The first verion of this camera was pretty strange-looking. When Minolta made it as the first 110 SLR in 1976, it seemed to be based on the rectangular shape of typical 110 cameras, but was about twice the depth, had a big lens and a prism hump to accommodate all the extra complexity.
They later had a bit of rethink with the Mark II, this camera, which is styled like a conventional SLR, but smaller. Of course it isn’t as small as the Pentax 110, but that’s because it needs room for that lovely, big lens.
Minolta 110 front view
Minolta 110 shutter
Minolta 110 aperture control
That lovely big lens
The lens can go from a nicely-wide 25mm to a pretty decent zoom of 67mm, as well as having a macro switch to get in really close on things right in front of you.
It doesn’t have the interchangeable lenses of the Pentax, but it could be argued that it has all the lens you will ever need in one package – it’s often regarded as having the best lens of any subminiature camera.
You control only the aperture and the shutter fires automatically from 1/4″ to 1/1000″, with flash and bulb modes for long exposures and a self-timer. It has a clear indicator in the display of the speed so you know what you’re getting, making it pretty simple to use. You generally line up with the aperture dial in the middle then tweak it one way or the other if you want a faster shutter speed or more depth of field.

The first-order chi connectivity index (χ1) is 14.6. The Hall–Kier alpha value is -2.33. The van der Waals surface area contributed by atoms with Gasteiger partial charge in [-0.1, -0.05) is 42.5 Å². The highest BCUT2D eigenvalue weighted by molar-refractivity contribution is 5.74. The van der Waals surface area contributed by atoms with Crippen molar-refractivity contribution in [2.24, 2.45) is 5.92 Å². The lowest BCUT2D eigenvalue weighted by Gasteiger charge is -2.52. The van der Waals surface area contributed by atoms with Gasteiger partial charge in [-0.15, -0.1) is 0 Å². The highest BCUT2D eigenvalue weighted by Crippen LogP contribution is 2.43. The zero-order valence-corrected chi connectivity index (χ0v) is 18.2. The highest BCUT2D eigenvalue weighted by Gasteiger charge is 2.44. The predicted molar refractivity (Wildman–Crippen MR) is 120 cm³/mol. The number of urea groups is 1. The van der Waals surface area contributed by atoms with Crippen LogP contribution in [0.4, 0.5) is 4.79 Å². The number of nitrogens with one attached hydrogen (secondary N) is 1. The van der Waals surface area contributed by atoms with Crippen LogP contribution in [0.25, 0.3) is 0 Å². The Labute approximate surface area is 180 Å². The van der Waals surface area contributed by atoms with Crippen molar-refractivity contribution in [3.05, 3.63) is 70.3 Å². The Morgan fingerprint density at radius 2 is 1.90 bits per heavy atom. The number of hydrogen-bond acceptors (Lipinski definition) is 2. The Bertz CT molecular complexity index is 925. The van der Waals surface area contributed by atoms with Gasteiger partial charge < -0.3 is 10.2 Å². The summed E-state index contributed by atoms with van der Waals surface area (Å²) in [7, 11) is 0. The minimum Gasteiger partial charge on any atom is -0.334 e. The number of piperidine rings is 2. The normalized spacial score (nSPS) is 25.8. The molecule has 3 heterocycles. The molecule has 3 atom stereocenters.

Minolta 110 back open
Minolta 110, Zenit ET, Pentax 110 size comparison
The focus and zoom are really smooth and there’s a very helpful and extremely accurate split image focussing aid. These feature in a number of cameras and you line up the two halves in the middle of the viewfinder on the thing you are aiming for, but the one in this camera is particularly sharp and easy to use.
Calling it a subminiature is perhaps a bit of a stretch, as it is huge compared to some other examples. It’s not really a Spy camera – the Spy would have been able to take some great pictures, but might have had a little trouble smuggling the camera into the embassy in the first place!
Fuji 110 Cost: £0
Format/Type: Colour Negative
Full Total: £5.93
Cost per shot: £0.25
My Rating: 9
Inside the camera was a new film, so that was free – my favourite price. Like the Super Pink it had well expired, but it seems Fuji make rather better film and it had lasted a lot better.
Nearly all the pics cames out well, the age lends a colour tint and I’m very pleased with the results, which are far better than I was expecting and why I’ve scored it a 9.
I paid a little more than I usually would to secure this camera, but I got myself a very fine example. We might well have had a winner in the 110 camera category, save for the fact that my collection has grown once again, so yes – I have another camera to test out.